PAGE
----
The Jetty Road Boys: Where Are They?
The Jetty Road Boys: Where Are They?
By Gena Bentall
The all male Jetty Road raft in Moss Landing harbor in January of 2018. Photo by Gena Bentall
The staff at Sea Otter Savvy love to answer questions about sea otters, and we get a lot of them through our website contact page and social media accounts. We have received a lot of questions about the “missing” sea otters of Moss Landing, enough to warrant a special blog.
Many have noticed that the iconic raft of bachelor male sea otters that was a predictable and charismatic feature of Moss Landing’s north harbor is absent. The numbers of sea otters in Moss Landing harbor has indeed changed. For decades, a male bachelor raft had a steady presence in the north harbor and was locally referred to as the "Jetty Road Raft" after a favorite nearby viewing spot for vistors and researchers. Sea otters group separately by sex, and male groups like this are a normal occurrence in all populations. In August of 2019 this raft suddenly dispersed and has not returned. The reason for this sudden dispersal is unknown but—as with any vanishing—there is no shortage of rumor and speculation by scientists, locals, and visitors. It is nearly impossible to conclude the cause of this dispersal definitively, but we can propose some possible causes based on our knowledge of sea otters and the characteristics of the location:
- Prey availability: with their record metabolisms, sea otter behavior is most strongly driven by the availability of prey. If food supply gets low, they must move on. Moss Landing/Elkhorn Slough is considered to be at sea otter carrying capacity (the maximum number resources can support), and a collapse of prey availability could trigger a sudden move.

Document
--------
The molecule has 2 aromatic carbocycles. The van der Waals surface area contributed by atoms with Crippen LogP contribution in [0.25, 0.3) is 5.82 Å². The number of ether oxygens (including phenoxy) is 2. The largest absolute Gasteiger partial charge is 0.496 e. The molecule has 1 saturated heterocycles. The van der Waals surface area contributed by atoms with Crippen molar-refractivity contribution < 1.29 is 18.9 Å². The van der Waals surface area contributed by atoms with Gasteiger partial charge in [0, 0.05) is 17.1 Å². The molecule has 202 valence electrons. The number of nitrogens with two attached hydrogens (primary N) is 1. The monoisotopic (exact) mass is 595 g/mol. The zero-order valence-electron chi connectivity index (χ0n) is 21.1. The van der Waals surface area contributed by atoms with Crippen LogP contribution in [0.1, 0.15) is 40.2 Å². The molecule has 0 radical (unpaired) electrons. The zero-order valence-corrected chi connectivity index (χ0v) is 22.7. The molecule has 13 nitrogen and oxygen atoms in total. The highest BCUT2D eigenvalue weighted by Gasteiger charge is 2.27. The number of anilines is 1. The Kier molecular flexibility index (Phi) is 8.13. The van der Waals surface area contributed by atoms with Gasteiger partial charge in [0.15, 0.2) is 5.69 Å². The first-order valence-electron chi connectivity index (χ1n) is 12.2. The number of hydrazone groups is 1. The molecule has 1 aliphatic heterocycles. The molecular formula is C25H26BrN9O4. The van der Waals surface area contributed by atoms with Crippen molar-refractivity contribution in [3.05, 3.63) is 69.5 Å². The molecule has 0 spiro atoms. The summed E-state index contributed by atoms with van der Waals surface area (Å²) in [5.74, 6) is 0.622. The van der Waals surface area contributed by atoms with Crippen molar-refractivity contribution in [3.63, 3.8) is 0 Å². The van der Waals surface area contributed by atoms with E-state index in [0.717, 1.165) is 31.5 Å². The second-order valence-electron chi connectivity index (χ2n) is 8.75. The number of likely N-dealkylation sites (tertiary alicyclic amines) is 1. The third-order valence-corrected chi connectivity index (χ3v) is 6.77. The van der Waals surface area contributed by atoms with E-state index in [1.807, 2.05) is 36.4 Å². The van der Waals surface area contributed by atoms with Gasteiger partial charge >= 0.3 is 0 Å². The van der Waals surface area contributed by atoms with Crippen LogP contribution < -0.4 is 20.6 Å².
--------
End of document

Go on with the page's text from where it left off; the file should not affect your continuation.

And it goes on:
- Male territorial behavior: Some males will hold territories within female areas and will actively repel other males. In a bachelor raft, territorial (aggressive) behavior is suspended, and males typically get along with one another. If one male "violates" this rule, his aggressive behavior may drive off other males.
- Predator avoidance: increased perceived predation risk could cause dispersal. Did a white shark enter the harbor?
- Human disturbance: this raft was chronically exposed to marine recreation activities. I believe it is very unlikelythat this caused the dispersal of this raft which had co-existed with disturbance for decades.
- Other environmental factors: natural and human-generated toxins, pollution, etc.
In my opinion, factors 2 and 1 are most likely, in that order. To bolster that conclusion, a single male sea otter has been present at the Jetty Rd. area since the dispersal. He appears to be repelling other males and behaving in every sense like a territorial male. Did we miss a hostel takeover? IS one male capable of persuading an entire habitual raft to move elsewhere? Not even the most expert among us can say for sure.
Two important things to note: the males probably dispersed to other parts of Monterey Bay (there is no evidence to suspect mortality), and the female population in adjacent Elkhorn Slough has remained relatively stable. Unfortunately, in the intervening years since the dispersal occurred, only partial range-wide censuses have been completed (years 2020 [no census], 2021, 2022), in part due to the pandemic. Thus, an empirical accounting for the shift in sea otter distribution in the Monterey Bay area is not available to help clarify the story.
Despite the loss of the Jetty Road boys, Moss Landing and Elkhorn Slough remain an essential habitat for southern sea otters, and maybe the bachelors will one day return.
Did this lone male drive off the Jetty Road raft? Photo by Gena Bentall February 2021